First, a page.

The Space Center's 22nd Anniversary
Twenty two years ago the Space Center opened its doors to the public. It was a one of a kind facility designed to take students where no man has gone before.
Many people know the back story to the Space Center, some don't. It all started during the 1982/83 school year. A secretary in the elementary education department at BYU mixed up my student teaching assignment. I was suppose to go to Springville. I suppose you can say it was a fateful mistake.
"I can send you to a sixth grade at Central Elementary School in Pleasant Grove," the secretary said apologetically. She knew I had already been offered the position in Springville. She knew she blew it by sending someone else there instead.
"Where's Pleasant Grove?" I asked. She explained it was north of Orem. I took the assignment. After all, one school was as good as any other.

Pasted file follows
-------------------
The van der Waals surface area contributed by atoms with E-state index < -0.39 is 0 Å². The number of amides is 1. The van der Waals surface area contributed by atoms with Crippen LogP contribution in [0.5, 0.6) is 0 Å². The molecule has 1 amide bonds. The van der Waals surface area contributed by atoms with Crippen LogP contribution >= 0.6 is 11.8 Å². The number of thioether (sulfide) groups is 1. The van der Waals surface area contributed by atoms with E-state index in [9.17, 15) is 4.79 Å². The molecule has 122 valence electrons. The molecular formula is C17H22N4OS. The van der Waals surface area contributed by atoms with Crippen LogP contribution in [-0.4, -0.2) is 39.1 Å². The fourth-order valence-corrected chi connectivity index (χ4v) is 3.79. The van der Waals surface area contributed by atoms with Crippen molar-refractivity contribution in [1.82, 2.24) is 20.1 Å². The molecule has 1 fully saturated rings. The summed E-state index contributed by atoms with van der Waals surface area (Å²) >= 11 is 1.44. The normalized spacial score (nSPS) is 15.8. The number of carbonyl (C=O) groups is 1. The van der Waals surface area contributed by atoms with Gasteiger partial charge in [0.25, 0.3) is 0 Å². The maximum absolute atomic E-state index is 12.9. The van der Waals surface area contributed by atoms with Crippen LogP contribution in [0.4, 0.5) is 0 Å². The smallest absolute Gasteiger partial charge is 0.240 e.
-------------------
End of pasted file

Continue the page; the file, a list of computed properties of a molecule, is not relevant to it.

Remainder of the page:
I wasn't impressed with Central Elementary's appearance when I arrived for my first day of student teaching. The school looked old and dingy. The hallways were dark, the office was the size of a postage stamp and the secretary appeared frazzled.
"Mr. Thompson is in room 19," she said curtly. "It's down the hall and to your left."
Mr. Thompson was my cooperative teacher. He was three years older than me and "the cool" teacher in the sixth grade. I sat at the back of his room and watched him teach. I was most interested in his classroom management. He used assertive discipline. He was friendly, outgoing and warm toward his students.